FREE ELECTRONIC LIBRARY - Books, dissertations, abstract

Pages:   || 2 | 3 | 4 | 5 |

«COPYRIGHT  2002, KMV LLC, SAN FRANCISCO, CALIFORNIA, USA. All rights reserved. Version 1.0. KMV LLC retains all trade secret, copyright, and other ...»

-- [ Page 1 ] --

The Economics of the Bank and of

the Loan Book

Moody’s|KMV Economics of the Bank and of the Loan Book


reserved. Version 1.0.

KMV LLC retains all trade secret, copyright, and other proprietary rights in this document.

Except for individual use, this document should not be copied without the express written

permission of the owner.

Portfolio Manager™, Portfolio Preprocessor™, GCorr™, Global Correlation Model™, Set Analyzer™, Expected Default Frequency™ and EDF™ are trademarks of KMV LLC. KMV, the KMV logo, Credit Monitor®, EDFCalc® and Private Firm Model® are registered trademarks of KMV LLC.

All other trademarks are the property of their respective owners.

Published by: Author(s):

Moody’s|KMV Stephen Kealhofer 1620 Montgomery Street, Suite 140 San Francisco, CA 94111 U.S.A.

Phone: +1 415-296-9669 FAX: +1 415-296-9458 email: support@kmv.com website: http: // www.kmv.com ii Released: 1-May -2002 Moody’s|KMV Economics of the Bank and of the Loan Book Table of Contents Introduction

Franchise and Portfolio

Valuing the Loan: Internal Versus External Benchmarks

Marking the Credit Book to Market



Valuing Credit Risk

Evaluating Optionality and Other Loan Features

The Prepayment Option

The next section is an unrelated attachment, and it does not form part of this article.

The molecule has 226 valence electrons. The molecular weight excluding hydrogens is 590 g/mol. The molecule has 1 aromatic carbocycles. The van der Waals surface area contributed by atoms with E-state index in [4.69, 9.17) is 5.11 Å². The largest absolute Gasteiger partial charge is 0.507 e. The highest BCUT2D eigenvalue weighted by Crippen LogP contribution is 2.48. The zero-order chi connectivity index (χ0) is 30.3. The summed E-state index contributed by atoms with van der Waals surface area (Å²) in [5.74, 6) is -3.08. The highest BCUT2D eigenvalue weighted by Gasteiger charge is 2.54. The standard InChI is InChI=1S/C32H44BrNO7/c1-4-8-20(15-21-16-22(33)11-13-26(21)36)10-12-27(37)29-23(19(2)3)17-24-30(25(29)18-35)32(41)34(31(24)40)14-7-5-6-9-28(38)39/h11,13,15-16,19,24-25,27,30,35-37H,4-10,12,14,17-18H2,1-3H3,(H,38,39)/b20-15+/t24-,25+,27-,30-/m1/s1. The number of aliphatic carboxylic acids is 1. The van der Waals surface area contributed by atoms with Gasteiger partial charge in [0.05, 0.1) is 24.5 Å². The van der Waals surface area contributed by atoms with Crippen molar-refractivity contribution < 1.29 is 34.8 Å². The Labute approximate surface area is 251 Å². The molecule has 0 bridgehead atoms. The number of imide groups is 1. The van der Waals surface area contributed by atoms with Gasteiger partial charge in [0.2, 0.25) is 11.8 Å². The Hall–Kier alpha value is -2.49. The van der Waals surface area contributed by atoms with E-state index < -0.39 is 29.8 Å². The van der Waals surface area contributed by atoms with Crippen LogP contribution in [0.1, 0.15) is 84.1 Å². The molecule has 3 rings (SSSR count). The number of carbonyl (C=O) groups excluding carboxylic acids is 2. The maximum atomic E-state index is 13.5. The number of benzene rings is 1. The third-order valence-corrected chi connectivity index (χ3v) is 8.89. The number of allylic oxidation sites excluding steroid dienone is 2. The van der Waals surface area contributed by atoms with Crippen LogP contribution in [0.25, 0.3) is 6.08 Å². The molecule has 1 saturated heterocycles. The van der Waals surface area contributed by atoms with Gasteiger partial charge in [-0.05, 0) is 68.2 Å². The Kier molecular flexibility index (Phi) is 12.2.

The Usage Option



iii Released: 1-May -2002 Moody’s|KMV Economics of the Bank and of the Loan Book Introduction Over the last decade there have been two major developments in commercial banking: the rapid growth of primary and secondary markets for trading credit risk, and active portfolio management of the bank’s loan book. These developments coincide with a long-term change in the perception of the economics of commercial banking. Banks were once viewed as originating relatively safe assets, and earning money by the difference between their short term funding rate and their lending rates. Earnings came from assets. The bank and the portfolio were largely indistinguishable from each other.

Today, banks are viewed as originating riskier assets. Their funding rates are competitive market rates. The differences between funding and lending rates are mostly viewed as compensation for risk. Earnings are primarily generated by activities that explicitly or implicitly earn fees. The portfolio is viewed as a tool to support the bank’s activities.

In this new view, banks earn money from loans by their underwriting or distribution activities. These earnings are represented by the difference in value between the funds lent and the claim created on the borrower. Those earnings can be achieved immediately, via selling the loan, or subsequently, by holding the loan until it matures. However, in the latter case, it is difficult to separate from the subsequent cash flows which ones represent the earnings to underwriting and which the earnings to the portfolio itself.